- "Michael Gove moved to chief whip in cabinet reshuffle". BBC News. 15 July 2014. Retrieved 15 July 2014.
- "Ministers". Gov.uk.
- "Russia on agenda as Johnson hosts Japanese PM". BBC News. 5 May 2022. Retrieved 5 May 2022.
- "A Conservative Who's Who". Financial Times. 10 May 2010. Retrieved 15 July 2014.
- "Greg Clark MP – From Middlesbrough to Minister for Giving Power to the People". Platform 10. 20 April 2012. Archived from the original on 26 July 2014. Retrieved 15 July 2014.
- "Paul Goodman interviews Greg Clark". Conservative Home. 1 April 2010. Retrieved 15 July 2014.
- Clark, David Gregory (1 January 1992). "The effectiveness of incentive payment systems: an empirical test of individualism as a boundary condition". LSE Theses Online. PhD thesis 1992 LSE. Retrieved 24 May 2021.
- "Tories pick general election candidate". kentonline.co.uk. 3 December 2004. Retrieved 26 December 2016.
- "9 Jun 2005 : Column 1440". Archived from the original on 11 March 2007. Retrieved 5 February 2016.
- "Greg Clark maiden speech". theyworkforyou.com. 9 June 2005. Retrieved 4 August 2012.
- "Postcode lottery for homeopathic treatment". Kent News. 12 October 2007. Archived from the original on 6 August 2016. Retrieved 16 July 2014.
- Clark, Greg (30 July 2010). "It's time for Government to stop getting in your way". Catholic Herald. Retrieved 15 July 2014.
- Countryside (24 August 2011). "Rural Britain prepares for the bulldozers". The Telegraph. Archived from the original on 26 August 2011. Retrieved 15 July 2014.
- McCann, Kate (20 July 2011). "Greg Clark appointed minister for cities". The Guardian. Retrieved 15 July 2014.
- Clark, Greg (9 December 2011). "A genuine New Deal is on offer for cities which take up our challenge". The Guardian. Retrieved 15 July 2014.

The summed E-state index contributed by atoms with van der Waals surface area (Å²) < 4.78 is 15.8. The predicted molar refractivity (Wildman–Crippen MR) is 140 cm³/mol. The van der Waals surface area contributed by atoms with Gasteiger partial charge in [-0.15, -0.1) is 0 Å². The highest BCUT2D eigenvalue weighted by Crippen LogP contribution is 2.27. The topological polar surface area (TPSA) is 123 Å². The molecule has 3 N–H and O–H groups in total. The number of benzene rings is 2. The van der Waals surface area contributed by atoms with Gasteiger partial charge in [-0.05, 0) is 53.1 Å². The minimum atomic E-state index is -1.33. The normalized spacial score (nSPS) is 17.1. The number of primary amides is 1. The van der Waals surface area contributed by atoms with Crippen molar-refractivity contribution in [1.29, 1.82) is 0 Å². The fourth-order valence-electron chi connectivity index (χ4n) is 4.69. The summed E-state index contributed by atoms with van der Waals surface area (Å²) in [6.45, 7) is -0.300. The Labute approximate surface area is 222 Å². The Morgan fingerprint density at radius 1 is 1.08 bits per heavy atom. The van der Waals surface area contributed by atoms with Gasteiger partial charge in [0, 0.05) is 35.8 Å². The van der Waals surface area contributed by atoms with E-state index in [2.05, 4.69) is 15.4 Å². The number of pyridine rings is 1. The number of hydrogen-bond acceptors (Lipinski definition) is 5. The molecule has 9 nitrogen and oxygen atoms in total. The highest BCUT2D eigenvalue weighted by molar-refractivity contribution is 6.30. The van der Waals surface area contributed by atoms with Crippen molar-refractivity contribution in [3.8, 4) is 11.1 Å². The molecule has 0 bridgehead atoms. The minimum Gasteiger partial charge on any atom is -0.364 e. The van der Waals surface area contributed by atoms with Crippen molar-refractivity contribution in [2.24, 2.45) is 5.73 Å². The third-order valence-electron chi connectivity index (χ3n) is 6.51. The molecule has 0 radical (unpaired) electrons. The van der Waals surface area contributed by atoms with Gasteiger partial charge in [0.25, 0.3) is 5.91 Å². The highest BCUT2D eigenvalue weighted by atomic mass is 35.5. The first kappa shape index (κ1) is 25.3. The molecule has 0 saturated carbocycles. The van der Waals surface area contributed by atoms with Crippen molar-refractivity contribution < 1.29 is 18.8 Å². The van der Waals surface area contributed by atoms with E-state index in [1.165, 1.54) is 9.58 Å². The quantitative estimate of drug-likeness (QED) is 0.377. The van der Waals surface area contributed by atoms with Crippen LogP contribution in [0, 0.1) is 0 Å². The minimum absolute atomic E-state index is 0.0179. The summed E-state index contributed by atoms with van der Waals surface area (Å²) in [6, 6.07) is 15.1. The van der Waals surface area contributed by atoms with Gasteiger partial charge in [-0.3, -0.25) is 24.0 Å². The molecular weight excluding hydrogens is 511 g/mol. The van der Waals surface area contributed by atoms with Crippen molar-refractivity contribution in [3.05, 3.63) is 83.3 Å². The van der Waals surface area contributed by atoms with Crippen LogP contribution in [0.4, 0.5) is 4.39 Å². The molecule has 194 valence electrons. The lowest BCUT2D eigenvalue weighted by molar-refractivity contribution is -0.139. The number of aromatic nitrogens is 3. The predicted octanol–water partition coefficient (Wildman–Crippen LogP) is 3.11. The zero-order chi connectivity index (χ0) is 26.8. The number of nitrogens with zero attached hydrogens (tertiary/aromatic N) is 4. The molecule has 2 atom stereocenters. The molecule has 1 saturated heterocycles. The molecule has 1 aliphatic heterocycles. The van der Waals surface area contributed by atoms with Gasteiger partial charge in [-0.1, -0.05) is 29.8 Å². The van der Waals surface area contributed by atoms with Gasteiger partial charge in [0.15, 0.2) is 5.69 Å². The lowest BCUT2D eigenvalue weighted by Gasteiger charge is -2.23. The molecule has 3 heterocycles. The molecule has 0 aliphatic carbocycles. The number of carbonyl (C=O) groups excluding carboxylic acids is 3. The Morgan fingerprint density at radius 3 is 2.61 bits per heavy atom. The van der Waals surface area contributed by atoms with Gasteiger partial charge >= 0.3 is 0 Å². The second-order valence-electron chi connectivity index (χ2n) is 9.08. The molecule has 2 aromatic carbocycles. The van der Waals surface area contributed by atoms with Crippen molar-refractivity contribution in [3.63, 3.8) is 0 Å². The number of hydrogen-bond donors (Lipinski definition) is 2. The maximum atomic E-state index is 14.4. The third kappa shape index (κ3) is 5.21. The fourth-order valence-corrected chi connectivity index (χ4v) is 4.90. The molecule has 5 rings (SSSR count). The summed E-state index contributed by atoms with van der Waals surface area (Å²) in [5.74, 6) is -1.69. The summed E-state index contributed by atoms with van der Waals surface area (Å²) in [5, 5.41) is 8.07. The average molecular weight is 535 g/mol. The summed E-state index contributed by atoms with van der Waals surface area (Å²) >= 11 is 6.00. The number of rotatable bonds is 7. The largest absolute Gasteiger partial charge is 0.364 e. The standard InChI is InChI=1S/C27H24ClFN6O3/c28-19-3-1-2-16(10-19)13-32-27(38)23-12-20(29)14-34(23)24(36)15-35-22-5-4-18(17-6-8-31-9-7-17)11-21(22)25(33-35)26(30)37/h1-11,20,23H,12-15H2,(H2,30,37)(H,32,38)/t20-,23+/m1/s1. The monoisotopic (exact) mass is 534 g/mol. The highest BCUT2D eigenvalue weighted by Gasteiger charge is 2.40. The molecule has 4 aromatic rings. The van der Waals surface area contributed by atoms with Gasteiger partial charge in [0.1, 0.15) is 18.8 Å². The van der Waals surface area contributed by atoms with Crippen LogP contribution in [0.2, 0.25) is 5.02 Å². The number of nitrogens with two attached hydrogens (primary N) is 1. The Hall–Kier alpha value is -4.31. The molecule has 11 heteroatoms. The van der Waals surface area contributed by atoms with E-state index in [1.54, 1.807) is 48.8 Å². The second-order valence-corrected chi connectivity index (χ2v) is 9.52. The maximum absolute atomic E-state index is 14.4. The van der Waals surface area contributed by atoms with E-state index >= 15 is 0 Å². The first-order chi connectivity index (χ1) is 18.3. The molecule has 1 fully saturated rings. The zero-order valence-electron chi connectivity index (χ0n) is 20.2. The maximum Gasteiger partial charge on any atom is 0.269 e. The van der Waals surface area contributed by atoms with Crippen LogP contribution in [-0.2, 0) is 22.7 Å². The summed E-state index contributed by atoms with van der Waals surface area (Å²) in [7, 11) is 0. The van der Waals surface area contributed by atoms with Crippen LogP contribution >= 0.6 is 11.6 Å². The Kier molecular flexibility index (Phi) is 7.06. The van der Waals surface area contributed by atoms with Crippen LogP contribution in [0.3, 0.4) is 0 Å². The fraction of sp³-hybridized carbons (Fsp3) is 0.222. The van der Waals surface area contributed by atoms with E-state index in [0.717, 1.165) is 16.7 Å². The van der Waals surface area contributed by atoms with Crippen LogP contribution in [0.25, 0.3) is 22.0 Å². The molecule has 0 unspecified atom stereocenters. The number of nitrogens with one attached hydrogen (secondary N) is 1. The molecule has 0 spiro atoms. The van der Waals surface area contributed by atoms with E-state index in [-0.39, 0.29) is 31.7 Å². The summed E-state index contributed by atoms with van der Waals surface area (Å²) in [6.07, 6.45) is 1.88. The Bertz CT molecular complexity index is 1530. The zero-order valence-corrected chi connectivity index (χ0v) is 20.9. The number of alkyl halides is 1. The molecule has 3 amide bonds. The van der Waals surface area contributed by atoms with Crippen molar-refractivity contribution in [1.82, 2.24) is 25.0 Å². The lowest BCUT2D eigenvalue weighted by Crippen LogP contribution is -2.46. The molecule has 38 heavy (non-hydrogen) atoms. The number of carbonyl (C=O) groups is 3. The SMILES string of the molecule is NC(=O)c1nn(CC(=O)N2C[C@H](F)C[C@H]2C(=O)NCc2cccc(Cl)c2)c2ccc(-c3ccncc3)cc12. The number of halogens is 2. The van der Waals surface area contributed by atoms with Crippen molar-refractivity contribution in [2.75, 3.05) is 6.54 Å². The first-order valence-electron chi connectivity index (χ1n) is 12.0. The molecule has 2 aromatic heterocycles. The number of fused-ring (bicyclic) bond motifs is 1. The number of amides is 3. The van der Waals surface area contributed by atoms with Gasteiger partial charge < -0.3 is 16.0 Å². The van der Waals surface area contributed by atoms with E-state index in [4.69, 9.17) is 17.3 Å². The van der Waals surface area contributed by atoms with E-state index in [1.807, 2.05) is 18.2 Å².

- "Greg Clark – About Greg". gregclark.org.
- Ghosh, Pallab (15 July 2014). "Science minister has tough job to follow". BBC News. Retrieved 15 July 2014.
- Watt, Nicholas; Wintour, Patrick (15 July 2014). "Michael Gove demoted to chief whip as Cameron shows no sentimentality". The Guardian. Retrieved 15 July 2014.
- Shaw, Claire; Ratcliffe, Rebecca (15 July 2014). "Greg Clark appointed universities and science minister". The Guardian. Retrieved 15 July 2014.
- "Secretary of State for Communities and Local Government The Rt Hon Greg Clark MP". gov.uk. 11 May 2015. Retrieved 11 May 2015.
- "May adds energy policy to Business department". BBC News. 14 July 2016. Retrieved 22 July 2016.
- "Business Secretary appoints Archie Norman as Lead Non-Executive Board Member". www.gov.uk. 3 October 2016.
- "Don't bother reading further – Vauxhall is dead". www.independent.co.uk. 14 February 2017. Retrieved 16 February 2017.
- "Thousands of jobs at risk if Theresa May drops Brexit 'customs partnership' plan with the EU, business secretary suggests". The Independent. 6 May 2018. Retrieved 6 May 2018.
- Brexit: Business secretary Greg Clark insists 'we need to have a deal', contradicting Theresa May The Independent. 29 September 2018
- "Tory minister refuses to rule out resigning if Theresa May pushes no-deal 'disaster'". The Independent. 10 January 2019. Retrieved 1 February 2019.
- Kate Devlin (7 February 2019). "Deadline for agreeing Brexit deal is next week, business minister Greg Clark says". The Times. Retrieved 13 February 2019.
- Gayle, Damien (13 February 2019). "'Living in poverty': workers at business department go on strike". The Guardian. Retrieved 13 February 2019.
- Syal, Rajeev (17 December 2018). "BEIS faces strike over low pay for outsourced service workers". The Guardian. Retrieved 13 February 2019.
- "Business Secretary's Workers' Rights Blitz Takes Hit As His Own Staff Vote To Strike". HuffPost UK. 17 December 2018. Retrieved 13 February 2019.
- "Who were the Conservative Brexit rebels?". 3 September 2019. Retrieved 3 September 2019.
- "Restoration of Conservative Whip". BBC News. 29 October 2019. Retrieved 29 October 2019.
- Merrick, Jane (4 October 2009). "Greg Clark: Global warming is not on our back burner". Independent. Retrieved 20 March 2015.
- "Fall in number of Catholic MPs in the House of Commons ahead of landmark debate on assisted dying". The Tablet. 27 August 2015.
- Greg Clark MP official constituency website
- Profile at the Ministry for Communities and Local Government
- Profile at the Conservative Party
- Profile at Parliament of the United Kingdom
- Contributions in Parliament at Hansard
- Voting record at Public Whip
- Record in Parliament at TheyWorkForYou
- News articles
- Video clips